the loaded dice : part 1

In this two part blog post I examine the faultlines and the legal issues surrounding Electronic Voting Machines. EVM’s like many technologies presents tremendous benefits, however we should be cognizant of its risks. My post while supportive of EVM’s calls for a review of its security procedures. I also call for routine risk assessments where incentives are created for finding flaws rather than cementing positions on the absolute “infallibility” of the technology. This post also makes a point as to election laws in India being unsupportive of claims of electoral candidates alleging EVM manipulation which heightens the need for independent examination, routine inspection and constant design improvement. The first part examines the background of EVM’s in India, the security concerns, and court cases regarding their legality itself.

Veerendra Pratap’s Paranoia

One of movies that I watched recently was the political drama Rajneeti. Towards the end I was disappointed having expected more from Prakash Jha. However, the individual performances of veteran actors Manoj Bajpai and Nana Patikar were consistently excellent. Manoj Bajpai when playing Veerendra Pratap, a political scion seeking to inherit his father’s legacy superbly portrayed a man drunk on ambition and scotch. Veerendra Pratap’s end is portrayed in the climax of the movie when he is snared by a political rival on the eve of election results and then subsequently executed. When the election results start coming in against his political party Veerendra Pratap is unable to accept them. He becomes suspicious and paranoid and feels himself to be the victim of a conspiracy. Here is when the trap is laid. It involves drawing out Veerendra Pratap to an abandoned warehouse by leaking information of a vote fraud being done remotely on electronic voting machines (EVM’s). Even though the movie portrayed the electoral results as an actual victory and the vote fraud as a pure play on the mind of Veerendra Pratap, issues of security and integrity of EVM’s are increasingly being thought about today.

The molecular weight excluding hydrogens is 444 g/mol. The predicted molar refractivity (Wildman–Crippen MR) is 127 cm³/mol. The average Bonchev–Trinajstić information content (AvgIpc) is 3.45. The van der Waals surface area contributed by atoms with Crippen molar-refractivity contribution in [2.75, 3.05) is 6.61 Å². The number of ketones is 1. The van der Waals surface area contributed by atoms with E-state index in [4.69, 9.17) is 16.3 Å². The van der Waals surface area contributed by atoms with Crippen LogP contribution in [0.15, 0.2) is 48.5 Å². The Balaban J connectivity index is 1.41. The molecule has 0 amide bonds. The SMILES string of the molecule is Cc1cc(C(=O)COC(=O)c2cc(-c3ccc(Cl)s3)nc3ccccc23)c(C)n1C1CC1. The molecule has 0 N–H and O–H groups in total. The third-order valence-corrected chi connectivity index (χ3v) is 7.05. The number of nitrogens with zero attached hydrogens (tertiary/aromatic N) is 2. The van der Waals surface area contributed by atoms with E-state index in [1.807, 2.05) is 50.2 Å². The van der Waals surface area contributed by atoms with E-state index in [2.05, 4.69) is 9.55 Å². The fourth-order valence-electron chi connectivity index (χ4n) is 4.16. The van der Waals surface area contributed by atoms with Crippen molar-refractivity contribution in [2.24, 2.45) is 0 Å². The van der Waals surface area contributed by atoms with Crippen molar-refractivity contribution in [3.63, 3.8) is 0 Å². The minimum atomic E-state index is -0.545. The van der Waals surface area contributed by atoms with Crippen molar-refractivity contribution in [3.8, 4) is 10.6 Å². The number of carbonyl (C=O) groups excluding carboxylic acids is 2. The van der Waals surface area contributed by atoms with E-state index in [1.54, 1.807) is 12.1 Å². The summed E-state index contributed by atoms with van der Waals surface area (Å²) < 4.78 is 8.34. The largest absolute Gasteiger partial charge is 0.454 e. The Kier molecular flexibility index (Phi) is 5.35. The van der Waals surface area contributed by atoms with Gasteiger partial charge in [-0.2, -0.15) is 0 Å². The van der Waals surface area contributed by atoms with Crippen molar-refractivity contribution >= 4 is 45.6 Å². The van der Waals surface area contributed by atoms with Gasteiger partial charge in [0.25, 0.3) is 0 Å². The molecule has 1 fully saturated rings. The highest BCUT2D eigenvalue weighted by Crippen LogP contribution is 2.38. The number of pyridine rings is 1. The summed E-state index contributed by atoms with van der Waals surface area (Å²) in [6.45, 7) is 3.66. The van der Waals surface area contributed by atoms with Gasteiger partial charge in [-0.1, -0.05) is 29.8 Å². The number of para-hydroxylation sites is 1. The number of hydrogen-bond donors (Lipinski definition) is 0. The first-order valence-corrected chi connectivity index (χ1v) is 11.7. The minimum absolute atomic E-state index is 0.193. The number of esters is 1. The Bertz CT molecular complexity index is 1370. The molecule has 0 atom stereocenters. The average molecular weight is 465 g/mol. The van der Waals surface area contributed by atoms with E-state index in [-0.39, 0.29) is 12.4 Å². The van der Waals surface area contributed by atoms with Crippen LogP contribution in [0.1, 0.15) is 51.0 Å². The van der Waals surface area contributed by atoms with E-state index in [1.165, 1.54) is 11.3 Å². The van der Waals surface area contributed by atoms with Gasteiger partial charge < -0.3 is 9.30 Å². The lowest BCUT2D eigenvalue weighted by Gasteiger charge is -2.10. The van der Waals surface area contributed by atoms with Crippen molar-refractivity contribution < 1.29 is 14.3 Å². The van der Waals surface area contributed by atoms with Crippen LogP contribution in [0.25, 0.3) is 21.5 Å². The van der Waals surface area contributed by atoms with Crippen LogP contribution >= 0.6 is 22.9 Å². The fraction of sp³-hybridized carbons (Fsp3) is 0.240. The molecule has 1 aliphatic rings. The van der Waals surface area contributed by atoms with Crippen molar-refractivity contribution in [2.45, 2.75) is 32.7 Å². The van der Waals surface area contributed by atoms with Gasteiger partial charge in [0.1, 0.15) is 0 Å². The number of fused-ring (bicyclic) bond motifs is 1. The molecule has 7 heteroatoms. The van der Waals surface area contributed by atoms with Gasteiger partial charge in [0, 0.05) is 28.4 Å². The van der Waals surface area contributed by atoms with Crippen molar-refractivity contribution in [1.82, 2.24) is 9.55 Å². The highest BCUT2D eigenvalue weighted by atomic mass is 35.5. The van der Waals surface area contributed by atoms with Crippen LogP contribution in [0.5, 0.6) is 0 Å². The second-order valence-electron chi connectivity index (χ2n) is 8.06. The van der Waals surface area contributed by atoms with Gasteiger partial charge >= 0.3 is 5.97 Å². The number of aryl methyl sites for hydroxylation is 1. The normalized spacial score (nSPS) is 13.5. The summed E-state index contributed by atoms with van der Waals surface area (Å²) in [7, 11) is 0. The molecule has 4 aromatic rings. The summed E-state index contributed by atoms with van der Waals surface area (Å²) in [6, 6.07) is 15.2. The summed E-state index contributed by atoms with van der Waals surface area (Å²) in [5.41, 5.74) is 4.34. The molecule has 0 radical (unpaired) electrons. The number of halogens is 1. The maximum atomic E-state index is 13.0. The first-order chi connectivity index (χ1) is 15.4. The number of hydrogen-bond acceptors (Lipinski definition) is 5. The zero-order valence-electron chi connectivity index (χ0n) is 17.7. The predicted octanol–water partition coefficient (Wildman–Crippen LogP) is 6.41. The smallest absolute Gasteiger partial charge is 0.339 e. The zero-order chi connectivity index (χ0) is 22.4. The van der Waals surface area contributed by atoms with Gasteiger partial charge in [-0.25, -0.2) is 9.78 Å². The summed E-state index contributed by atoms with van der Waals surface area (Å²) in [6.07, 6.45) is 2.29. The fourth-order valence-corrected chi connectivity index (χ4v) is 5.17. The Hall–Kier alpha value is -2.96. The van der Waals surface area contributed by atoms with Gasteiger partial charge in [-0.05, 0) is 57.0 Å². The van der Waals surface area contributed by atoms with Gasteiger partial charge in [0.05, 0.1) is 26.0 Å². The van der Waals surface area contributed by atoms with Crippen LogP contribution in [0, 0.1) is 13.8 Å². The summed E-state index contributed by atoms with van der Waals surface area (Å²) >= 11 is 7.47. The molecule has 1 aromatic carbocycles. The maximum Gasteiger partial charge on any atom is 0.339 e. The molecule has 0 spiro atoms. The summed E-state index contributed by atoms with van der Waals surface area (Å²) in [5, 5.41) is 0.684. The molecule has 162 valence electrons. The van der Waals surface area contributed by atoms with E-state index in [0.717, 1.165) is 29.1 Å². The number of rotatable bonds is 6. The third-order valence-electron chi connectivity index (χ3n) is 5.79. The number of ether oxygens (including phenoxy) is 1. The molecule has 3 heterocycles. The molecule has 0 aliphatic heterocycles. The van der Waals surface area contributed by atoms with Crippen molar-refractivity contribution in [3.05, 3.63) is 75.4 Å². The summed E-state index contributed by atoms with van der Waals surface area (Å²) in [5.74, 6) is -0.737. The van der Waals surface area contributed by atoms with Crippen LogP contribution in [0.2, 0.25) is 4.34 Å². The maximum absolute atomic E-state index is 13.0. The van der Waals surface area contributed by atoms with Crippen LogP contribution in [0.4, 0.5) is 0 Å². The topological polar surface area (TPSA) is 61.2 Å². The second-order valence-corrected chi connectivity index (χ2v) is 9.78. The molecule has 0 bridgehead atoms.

India’s experience with EVM’s

EVM’s have been deployed on a large scale in India and the ballots in the last two general elections have been exclusively cast and counted on these EVM’s. Given this large scale deployment there have been reasonable apprehensions as to the security and the authenticity of holding entire elections by EVM’s. This is in keeping with a global trend of reproach and re-examination of EVM’s where several European countries have subsequently withdrawn EVM’s after enthusiastically embracing them initially. In India there have been longstanding demands by Politicians, Electoral Analysts and technologists to examine EVM’s. However, this has not been made possible due to the stringent legal regulations which mandate absolute secrecy as to the architecture of EVM’s in India.